Bile acid disease: the emerging epidemic

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Purpose of review

Our objective was to review advances in bile acids in health and disease published in the last 2 years. Bile acid diarrhea (BAD) is recognized as a common cause of chronic diarrhea, and its recognition has been facilitated by development of new screening tests.

Recent findings

Primary BAD can account for 30% of cases of chronic diarrhea. The mechanisms leading to BAD include inadequate feedback regulation by fibroblast growth factor 19 (FGF-19) from ileal enterocytes, abnormalities in synthesis or degradation of proteins involved in FGF-19 regulation in hepatocytes and variations as a function of the bile acid receptor, TGR5 (GPBAR1). 75SeHCAT is the most widely used test for diagnosis of BAD. There has been significant validation of fasting serum FGF-19 and 7 α-hydroxy-cholesten-3-one (C4), a surrogate measure of bile acid synthesis. Bile acid sequestrants are the primary treatments for BAD; the farnesoid X-receptor-FGF-19 pathway provides alternative therapeutic targets for BAD. Bile acid-stimulated intestinal mechanisms contribute to the beneficial effects of bariatric surgery on obesity, glycemic control and the treatment of recurrent Clostridium difficile infection.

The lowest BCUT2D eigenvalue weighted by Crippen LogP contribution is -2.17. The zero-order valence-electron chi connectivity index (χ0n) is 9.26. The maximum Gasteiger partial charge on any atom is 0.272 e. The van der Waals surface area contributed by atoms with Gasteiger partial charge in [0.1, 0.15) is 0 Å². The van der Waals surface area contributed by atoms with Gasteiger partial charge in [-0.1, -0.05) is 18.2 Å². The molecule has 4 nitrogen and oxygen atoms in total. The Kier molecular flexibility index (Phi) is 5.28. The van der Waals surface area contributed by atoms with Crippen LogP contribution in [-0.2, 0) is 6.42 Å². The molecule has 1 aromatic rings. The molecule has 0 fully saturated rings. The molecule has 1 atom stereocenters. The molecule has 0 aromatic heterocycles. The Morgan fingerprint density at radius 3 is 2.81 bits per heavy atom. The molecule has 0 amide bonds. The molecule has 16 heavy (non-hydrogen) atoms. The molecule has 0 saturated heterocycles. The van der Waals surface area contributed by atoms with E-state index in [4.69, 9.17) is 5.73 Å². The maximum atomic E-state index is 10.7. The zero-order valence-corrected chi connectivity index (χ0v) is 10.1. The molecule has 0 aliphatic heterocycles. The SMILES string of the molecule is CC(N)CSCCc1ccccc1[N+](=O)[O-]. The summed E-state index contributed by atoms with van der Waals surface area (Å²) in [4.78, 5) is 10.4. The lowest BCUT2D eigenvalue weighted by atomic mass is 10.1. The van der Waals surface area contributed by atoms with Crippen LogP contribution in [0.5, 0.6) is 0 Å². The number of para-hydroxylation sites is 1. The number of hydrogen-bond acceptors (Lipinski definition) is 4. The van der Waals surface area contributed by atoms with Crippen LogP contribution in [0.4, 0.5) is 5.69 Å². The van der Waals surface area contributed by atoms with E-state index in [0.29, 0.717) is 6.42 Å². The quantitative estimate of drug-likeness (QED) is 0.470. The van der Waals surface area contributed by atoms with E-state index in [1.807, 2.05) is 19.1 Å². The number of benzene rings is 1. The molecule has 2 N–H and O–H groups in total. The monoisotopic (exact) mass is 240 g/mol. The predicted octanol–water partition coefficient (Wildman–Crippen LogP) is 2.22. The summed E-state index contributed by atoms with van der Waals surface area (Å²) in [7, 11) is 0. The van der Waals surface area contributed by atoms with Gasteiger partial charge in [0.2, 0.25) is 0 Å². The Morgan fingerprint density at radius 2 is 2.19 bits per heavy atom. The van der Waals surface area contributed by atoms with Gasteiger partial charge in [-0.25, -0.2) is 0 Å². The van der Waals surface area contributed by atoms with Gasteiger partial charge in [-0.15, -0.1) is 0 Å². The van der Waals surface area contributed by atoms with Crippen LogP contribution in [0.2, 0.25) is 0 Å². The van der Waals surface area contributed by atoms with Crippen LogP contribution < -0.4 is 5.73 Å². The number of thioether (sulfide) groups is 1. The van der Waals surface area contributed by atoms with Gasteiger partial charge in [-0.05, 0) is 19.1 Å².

Renewed interest in the role of bile acids is leading to novel management of diverse diseases besides BAD.

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